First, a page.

Shows & Panels
- The 2014 Big Picture on Cyber Security
- AFCEA Answers
- Ask the CIO
- Connected Government
- Consolidating Mission-critical Systems
- Constituent Servicing
- The Data Privacy Imperative: Safeguarding Sensitive Data
- Eliminating the Pitfalls: Steps to Virtualization in Government
- Federal Executive Forum
- Federal Tech Talk
- Government Cloud Brokerage: Who, What, When, Where, Why?
- Government Mobility
- The Intersection: Where Technology Meets Transformation
- Maximizing ROI Through Data Center Consolidation
- Mobile Device Management
- The Modern Federal Threat Landscape
- Moving to the Cloud. What's the best approach for me
- Navigating Tough Choices in Government Cloud Computing
- Satellite Communications: Acquiring SATCOM in Tight Times
- Transformative Technology: Desktop Virtualization in Government
- Understanding the Intersection of Customer Service and Security in the Cloud
Shows & Panels
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House Republicans approve Ryan budget that calls for big cuts to health programs
Personnel costs take up a larger share of Customs and Border Protection's budget than ever before. More than 70 percent of the agency's Fiscal 2015 budget request will go to compensation. Some members of Congress are worried those rising costs will crowd out CBP's ability to deliver high-priority IT projects and fulfill its mission. In our Congressional Spotlight, Rep. David Price (D-N.C.), ranking member of the House Appropriations Homeland Security Subcommittee, tells In Depth with Francis Rose the problem CBP has is two-fold.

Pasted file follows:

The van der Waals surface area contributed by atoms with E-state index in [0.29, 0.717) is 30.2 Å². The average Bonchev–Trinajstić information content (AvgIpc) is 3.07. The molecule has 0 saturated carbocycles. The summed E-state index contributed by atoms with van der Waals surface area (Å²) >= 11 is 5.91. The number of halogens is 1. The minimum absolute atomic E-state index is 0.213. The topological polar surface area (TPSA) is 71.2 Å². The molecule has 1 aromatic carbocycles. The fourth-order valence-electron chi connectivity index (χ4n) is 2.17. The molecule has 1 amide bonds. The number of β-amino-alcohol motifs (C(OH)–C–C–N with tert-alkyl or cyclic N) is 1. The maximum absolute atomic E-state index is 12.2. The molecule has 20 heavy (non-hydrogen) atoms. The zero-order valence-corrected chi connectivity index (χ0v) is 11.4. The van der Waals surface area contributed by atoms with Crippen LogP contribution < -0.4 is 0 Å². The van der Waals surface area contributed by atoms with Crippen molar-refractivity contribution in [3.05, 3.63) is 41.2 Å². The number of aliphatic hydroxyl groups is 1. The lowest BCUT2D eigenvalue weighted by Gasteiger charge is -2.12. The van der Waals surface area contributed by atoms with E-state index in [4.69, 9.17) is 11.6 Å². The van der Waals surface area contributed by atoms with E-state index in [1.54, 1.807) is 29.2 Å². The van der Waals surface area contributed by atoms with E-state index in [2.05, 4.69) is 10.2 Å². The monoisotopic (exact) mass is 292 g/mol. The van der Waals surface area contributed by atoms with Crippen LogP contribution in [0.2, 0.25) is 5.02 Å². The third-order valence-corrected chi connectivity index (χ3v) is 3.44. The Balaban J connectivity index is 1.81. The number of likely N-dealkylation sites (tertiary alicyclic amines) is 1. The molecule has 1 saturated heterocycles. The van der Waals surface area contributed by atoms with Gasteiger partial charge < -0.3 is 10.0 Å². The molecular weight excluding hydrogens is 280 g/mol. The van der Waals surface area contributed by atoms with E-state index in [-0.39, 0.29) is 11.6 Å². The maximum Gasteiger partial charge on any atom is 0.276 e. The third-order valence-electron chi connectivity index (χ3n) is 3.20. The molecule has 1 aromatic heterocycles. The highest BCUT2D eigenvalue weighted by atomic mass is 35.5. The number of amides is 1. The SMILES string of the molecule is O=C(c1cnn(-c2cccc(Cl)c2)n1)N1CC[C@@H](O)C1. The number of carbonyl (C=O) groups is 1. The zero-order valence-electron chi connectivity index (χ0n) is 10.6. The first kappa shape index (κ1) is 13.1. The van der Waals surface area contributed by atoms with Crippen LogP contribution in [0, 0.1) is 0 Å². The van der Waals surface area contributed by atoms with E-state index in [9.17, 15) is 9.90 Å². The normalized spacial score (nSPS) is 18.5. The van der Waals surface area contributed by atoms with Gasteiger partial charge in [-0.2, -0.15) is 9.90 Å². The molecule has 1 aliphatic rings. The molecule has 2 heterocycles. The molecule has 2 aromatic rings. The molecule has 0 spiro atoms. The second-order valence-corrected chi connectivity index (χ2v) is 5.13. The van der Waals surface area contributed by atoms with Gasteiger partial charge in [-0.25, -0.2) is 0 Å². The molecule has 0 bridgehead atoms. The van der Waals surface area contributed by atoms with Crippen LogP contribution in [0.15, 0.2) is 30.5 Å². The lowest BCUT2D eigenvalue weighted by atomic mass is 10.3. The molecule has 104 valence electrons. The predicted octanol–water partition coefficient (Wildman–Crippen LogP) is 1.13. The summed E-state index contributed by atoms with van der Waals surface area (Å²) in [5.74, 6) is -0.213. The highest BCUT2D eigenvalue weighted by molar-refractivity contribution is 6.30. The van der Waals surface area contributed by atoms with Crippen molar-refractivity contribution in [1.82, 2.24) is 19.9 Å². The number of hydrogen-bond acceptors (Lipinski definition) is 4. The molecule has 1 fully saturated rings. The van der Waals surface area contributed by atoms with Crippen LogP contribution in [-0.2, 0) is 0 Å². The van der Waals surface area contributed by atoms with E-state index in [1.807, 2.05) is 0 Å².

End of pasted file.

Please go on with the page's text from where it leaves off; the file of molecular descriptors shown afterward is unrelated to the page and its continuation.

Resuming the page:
The Republican-controlled House Oversight and Government Reform Committee is starting over on postal reform legislation and taking as its template a surprising source — the White House's fiscal 2015 budget request. Chairman Darrell Issa (R-Calif.) told members of the committee and the deputy director of the Office of Management and Budget that he intends to "embrace to the greatest extent possible" the entire slate of legislative proposals for overhauling the Postal Service included in the President's budget request.
House committee to vote on referring former IRS official to Justice for possible prosecution
The House will soon vote on a measure making it easier for the Veterans Affairs secretary to fire or demote senior career executives at the department, House Speaker John Boehner (R-Ohio) said at a Capitol Hill briefing Thursday. The VA Management Accountability Act allows the VA secretary to remove or demote members of the Senior Executive Service (SES) based on their performance.
The budget blueprint unveiled by Rep. Paul Ryan (R-Wis.) Tuesday includes a handful of proposals affecting the federal workforce that Ryan and House Republicans have championed in the past. Among them, the recommendation that federal employees contribute more of their salary toward their pensions and a proposal to shrink the federal workforce by 10 percent through attrition.
The Littoral Combat Ship program is in turmoil as Defense Secretary Chuck Hagel sets up a task force to look at alternatives to the LCS. That task force's recommendations could include a modified LCS system, an alternative system or continuing with the LCS as-is. Rep. Rodney Frelinghuysen, chairman of the House Appropriations Defense Subcommittee, heard from leaders across the Navy and Marine Corps. In our Congressional Spotlight, he explains his concerns about the LCS.